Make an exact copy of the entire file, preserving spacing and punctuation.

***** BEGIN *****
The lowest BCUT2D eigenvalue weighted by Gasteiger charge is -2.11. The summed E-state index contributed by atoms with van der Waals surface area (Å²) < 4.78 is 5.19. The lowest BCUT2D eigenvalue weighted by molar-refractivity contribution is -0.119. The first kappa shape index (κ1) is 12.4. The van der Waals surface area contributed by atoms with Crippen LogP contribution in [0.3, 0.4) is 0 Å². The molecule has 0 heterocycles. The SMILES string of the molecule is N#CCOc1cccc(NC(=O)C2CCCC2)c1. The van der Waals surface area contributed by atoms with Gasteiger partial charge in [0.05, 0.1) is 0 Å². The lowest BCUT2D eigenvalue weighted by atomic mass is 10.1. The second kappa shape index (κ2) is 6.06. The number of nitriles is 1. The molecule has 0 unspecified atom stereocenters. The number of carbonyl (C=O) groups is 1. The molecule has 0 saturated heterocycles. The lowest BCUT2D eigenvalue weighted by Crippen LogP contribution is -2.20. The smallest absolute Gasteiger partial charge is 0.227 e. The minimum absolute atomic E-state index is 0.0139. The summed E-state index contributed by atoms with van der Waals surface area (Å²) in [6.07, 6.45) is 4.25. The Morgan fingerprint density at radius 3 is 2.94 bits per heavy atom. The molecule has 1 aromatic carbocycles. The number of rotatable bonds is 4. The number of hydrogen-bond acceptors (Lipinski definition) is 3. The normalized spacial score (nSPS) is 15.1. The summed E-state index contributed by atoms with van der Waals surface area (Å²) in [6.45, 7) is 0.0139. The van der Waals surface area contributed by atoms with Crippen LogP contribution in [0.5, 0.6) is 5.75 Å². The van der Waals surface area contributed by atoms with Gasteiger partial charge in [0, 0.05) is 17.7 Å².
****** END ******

The lowest BCUT2D eigenvalue weighted by Gasteiger charge is -2.11. The summed E-state index contributed by atoms with van der Waals surface area (Å²) < 4.78 is 5.19. The lowest BCUT2D eigenvalue weighted by molar-refractivity contribution is -0.119. The first kappa shape index (κ1) is 12.4. The van der Waals surface area contributed by atoms with Crippen LogP contribution in [0.3, 0.4) is 0 Å². The molecule has 0 heterocycles. The SMILES string of the molecule is N#CCOc1cccc(NC(=O)C2CCCC2)c1. The van der Waals surface area contributed by atoms with Gasteiger partial charge in [0.05, 0.1) is 0 Å². The lowest BCUT2D eigenvalue weighted by atomic mass is 10.1. The second kappa shape index (κ2) is 6.06. The number of nitriles is 1. The molecule has 0 unspecified atom stereocenters. The number of carbonyl (C=O) groups is 1. The molecule has 0 saturated heterocycles. The lowest BCUT2D eigenvalue weighted by Crippen LogP contribution is -2.20. The smallest absolute Gasteiger partial charge is 0.227 e. The minimum absolute atomic E-state index is 0.0139. The summed E-state index contributed by atoms with van der Waals surface area (Å²) in [6.07, 6.45) is 4.25. The Morgan fingerprint density at radius 3 is 2.94 bits per heavy atom. The molecule has 1 aromatic carbocycles. The number of rotatable bonds is 4. The number of hydrogen-bond acceptors (Lipinski definition) is 3. The normalized spacial score (nSPS) is 15.1. The summed E-state index contributed by atoms with van der Waals surface area (Å²) in [6.45, 7) is 0.0139. The van der Waals surface area contributed by atoms with Crippen LogP contribution in [0.5, 0.6) is 5.75 Å². The van der Waals surface area contributed by atoms with Gasteiger partial charge in [0, 0.05) is 17.7 Å².